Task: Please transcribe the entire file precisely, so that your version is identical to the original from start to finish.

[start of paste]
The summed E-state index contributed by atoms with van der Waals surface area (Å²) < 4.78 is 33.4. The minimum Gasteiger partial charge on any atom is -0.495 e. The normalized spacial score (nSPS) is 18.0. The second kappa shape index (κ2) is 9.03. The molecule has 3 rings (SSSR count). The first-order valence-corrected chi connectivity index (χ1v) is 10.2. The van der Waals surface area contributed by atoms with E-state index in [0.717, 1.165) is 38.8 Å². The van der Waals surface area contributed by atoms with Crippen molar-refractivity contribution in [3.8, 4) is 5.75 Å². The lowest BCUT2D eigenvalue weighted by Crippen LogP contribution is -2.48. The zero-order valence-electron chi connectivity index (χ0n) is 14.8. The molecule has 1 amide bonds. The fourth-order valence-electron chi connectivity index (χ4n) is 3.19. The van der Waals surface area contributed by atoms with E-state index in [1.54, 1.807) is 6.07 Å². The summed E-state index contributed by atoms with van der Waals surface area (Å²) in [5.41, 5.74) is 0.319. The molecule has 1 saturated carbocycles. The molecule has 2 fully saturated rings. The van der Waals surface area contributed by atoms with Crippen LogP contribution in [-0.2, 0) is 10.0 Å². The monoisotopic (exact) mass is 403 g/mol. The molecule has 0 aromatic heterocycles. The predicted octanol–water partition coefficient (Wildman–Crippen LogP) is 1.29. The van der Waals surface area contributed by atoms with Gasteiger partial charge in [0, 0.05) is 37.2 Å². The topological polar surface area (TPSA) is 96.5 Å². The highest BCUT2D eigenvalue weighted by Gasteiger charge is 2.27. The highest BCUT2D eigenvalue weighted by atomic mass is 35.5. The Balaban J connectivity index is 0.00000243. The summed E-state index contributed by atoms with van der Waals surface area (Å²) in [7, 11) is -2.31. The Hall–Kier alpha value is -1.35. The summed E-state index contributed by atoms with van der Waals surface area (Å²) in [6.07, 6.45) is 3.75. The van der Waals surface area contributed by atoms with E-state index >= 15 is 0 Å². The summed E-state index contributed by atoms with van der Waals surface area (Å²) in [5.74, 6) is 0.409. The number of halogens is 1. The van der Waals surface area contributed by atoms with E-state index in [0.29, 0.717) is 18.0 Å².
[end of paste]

The summed E-state index contributed by atoms with van der Waals surface area (Å²) < 4.78 is 33.4. The minimum Gasteiger partial charge on any atom is -0.495 e. The normalized spacial score (nSPS) is 18.0. The second kappa shape index (κ2) is 9.03. The molecule has 3 rings (SSSR count). The first-order valence-corrected chi connectivity index (χ1v) is 10.2. The van der Waals surface area contributed by atoms with E-state index in [0.717, 1.165) is 38.8 Å². The van der Waals surface area contributed by atoms with Crippen molar-refractivity contribution in [3.8, 4) is 5.75 Å². The lowest BCUT2D eigenvalue weighted by Crippen LogP contribution is -2.48. The zero-order valence-electron chi connectivity index (χ0n) is 14.8. The molecule has 1 amide bonds. The fourth-order valence-electron chi connectivity index (χ4n) is 3.19. The van der Waals surface area contributed by atoms with E-state index in [1.54, 1.807) is 6.07 Å². The summed E-state index contributed by atoms with van der Waals surface area (Å²) in [5.41, 5.74) is 0.319. The molecule has 1 saturated carbocycles. The molecule has 2 fully saturated rings. The van der Waals surface area contributed by atoms with Crippen LogP contribution in [-0.2, 0) is 10.0 Å². The monoisotopic (exact) mass is 403 g/mol. The molecule has 0 aromatic heterocycles. The predicted octanol–water partition coefficient (Wildman–Crippen LogP) is 1.29. The van der Waals surface area contributed by atoms with Gasteiger partial charge in [0, 0.05) is 37.2 Å². The topological polar surface area (TPSA) is 96.5 Å². The highest BCUT2D eigenvalue weighted by Gasteiger charge is 2.27. The highest BCUT2D eigenvalue weighted by atomic mass is 35.5. The Balaban J connectivity index is 0.00000243. The summed E-state index contributed by atoms with van der Waals surface area (Å²) in [7, 11) is -2.31. The Hall–Kier alpha value is -1.35. The summed E-state index contributed by atoms with van der Waals surface area (Å²) in [6.07, 6.45) is 3.75. The van der Waals surface area contributed by atoms with E-state index >= 15 is 0 Å². The summed E-state index contributed by atoms with van der Waals surface area (Å²) in [5.74, 6) is 0.409. The number of halogens is 1. The van der Waals surface area contributed by atoms with E-state index in [0.29, 0.717) is 18.0 Å².